from GAP 3 to GAP 4, in this transition also important changes have
taken place 'behind the scene'. There are e.g. improvements of the
storage management and function calls, and last not least a compiler
from GAP 4 to C is part of this beta release.

So regarding system aspects let's briefly sketch:

What is left unchanged?

- The syntax of that part of the GAP language that most users need
investigating mathematical problems.

- The great majority of function names.

- Data libraries and the access to them.

What has changed?

- Some function names that need finer specifications now that there
are more structures available in GAP.

- The access to information already obtained about a mathematical
structure. E.g. in GAP 3 such information about a group could be
looked up by directly inspecting the group record, whereas in GAP 4
functions must be used to access such information.

What is new?

- A whole machinery for the definition of new structures.

- A hopefully clearer separation of aspects of knowledge about the
mathematical objects that GAP handles by the introduction of the
concepts of attributes, families, categories, and representations.

- A number of new structures, such as Lie algebras.

Then to the mathematical functionality provided by GAP 4 in comparison
to GAP 3:

- Almost all of the program library of GAP 3 has been transferred to
GAP 4. Some of this had just to be adapted to the new features (which
in itself has been a huge job in view of the size of the program
library), but for quite a few tasks the opportunity has been used to
implement new and more efficient algorithms - notably so e.g. for
permutation groups and polycyclic groups.

- A number of new algorithms have been implemented for which the
features of GAP 4 proved more adequate or even necessary and which are
now made public in GAP for the first time.

- One main deficiency of the present beta release is that the
meanwhile large library of share packages of GAP 3 has not yet been

The other main deficiency is that there is not yet a complete
manual for GAP 4.

It is intended to provide eventually at least four books as parts of
the manual. The first and second are intended for people who want to
use GAP 'as is'. Books 3 and 4 on the other hand are meant for people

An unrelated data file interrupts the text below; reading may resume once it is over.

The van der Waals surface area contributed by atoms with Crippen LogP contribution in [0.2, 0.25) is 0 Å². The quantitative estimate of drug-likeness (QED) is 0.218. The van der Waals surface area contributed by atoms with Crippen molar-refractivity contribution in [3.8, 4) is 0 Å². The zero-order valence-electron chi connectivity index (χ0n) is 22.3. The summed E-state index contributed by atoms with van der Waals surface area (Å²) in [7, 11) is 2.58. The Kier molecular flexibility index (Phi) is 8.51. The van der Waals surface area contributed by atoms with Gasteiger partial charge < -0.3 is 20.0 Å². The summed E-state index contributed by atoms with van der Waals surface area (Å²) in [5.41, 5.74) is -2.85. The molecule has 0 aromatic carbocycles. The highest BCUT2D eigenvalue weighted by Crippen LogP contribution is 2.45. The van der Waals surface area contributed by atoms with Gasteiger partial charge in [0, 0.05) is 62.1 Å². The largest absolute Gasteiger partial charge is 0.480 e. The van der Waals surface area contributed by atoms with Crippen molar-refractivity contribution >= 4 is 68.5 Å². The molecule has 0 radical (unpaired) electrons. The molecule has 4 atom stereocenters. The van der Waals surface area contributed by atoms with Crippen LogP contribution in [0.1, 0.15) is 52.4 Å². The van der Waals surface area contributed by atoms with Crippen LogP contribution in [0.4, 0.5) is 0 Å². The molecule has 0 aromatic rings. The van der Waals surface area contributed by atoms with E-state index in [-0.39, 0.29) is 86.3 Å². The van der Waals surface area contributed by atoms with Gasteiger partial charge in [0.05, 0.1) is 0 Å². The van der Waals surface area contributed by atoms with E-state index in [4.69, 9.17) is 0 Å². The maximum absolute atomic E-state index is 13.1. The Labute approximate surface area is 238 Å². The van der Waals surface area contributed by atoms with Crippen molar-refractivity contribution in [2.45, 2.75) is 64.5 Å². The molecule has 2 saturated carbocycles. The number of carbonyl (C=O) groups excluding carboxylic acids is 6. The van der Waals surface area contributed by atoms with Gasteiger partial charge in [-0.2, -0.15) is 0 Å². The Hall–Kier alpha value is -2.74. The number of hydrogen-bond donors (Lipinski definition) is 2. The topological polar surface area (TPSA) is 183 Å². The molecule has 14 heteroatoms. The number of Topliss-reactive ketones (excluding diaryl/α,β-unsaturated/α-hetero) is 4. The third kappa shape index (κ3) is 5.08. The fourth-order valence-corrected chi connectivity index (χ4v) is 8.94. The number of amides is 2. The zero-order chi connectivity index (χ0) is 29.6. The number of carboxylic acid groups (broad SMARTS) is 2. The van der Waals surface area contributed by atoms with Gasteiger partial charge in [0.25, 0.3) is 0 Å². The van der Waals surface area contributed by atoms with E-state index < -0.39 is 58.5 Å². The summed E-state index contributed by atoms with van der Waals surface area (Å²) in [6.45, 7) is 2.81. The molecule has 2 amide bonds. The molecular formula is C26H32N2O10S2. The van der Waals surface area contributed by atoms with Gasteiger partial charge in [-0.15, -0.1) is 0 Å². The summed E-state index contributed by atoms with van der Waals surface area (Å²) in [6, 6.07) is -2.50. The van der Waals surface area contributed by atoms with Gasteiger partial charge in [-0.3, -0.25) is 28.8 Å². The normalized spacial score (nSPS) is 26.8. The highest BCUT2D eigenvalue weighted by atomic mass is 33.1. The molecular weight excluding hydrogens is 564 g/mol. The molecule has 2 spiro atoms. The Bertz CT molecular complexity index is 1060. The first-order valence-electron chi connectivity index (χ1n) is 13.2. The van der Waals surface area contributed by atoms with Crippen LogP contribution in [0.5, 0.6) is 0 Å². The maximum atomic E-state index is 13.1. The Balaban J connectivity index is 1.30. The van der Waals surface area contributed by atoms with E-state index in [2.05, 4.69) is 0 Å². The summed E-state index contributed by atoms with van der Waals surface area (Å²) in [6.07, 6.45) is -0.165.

who want to extend GAP 4 by introducing new structures. Books 1 and 3
are tutorials for the respective purpose while Books 2 and 4 are the
corresponding reference manuals.

Of these four books a good deal of Books 1 and 3, i.e. the tutorial
parts, are provided with this release, while there are only
rudimentary parts of books 2 and 4 available. For people already
familiar with GAP 3 the chapter 'Migrating to GAP 4' in the first book
may be particularly helpful.

It is envisaged that there will be new beta releases from now on about
every couple of months until an official version GAP 4.1 can be
released next year. It is hoped that these further beta releases will
gradually provide the missing parts mentioned above as well as further
enhancements. However, since the date of the official handover of GAP
from Aachen to St. Andrews has now been fixed to be July 21, 1997,
this further development will happen under the responsibility of
St. Andrews.

It remains to me to thank all those who have done the huge amount of
work that was needed to bring GAP 4 on its way. Many basic ideas for
the new concepts as well as most of the new kernel implementation are
still due to Martin Schoenert before and even in parts after he left
Lehrstuhl D fuer Mathematik. However together with him while he was
still working here and continuing after he left, Thomas Breuer and
Frank Celler have in long discussions found the way to the concepts
and done crucial parts of the new implementations. Many others have
worked adapting and rewriting the library, of whom I want to mention
in particular Bettina Eick, Alexander Hulpke and Heiko Theissen from
the Aachen team but also acknowledge the help lended already for some
time from St. Andrews, in particular by Steve Linton.

To these and all others, whom I did not mention explicitly, I want to
express my thanks for a yearlong cooperation in a spirit of enthusiasm,
dedication and perseverance. I wish the team at St. Andrews a
successful continuation of the development and maintenance of GAP 4 in
that same spirit and all users fun and success in using GAP 4.

Aachen, July 18, 1997     Joachim Neubueser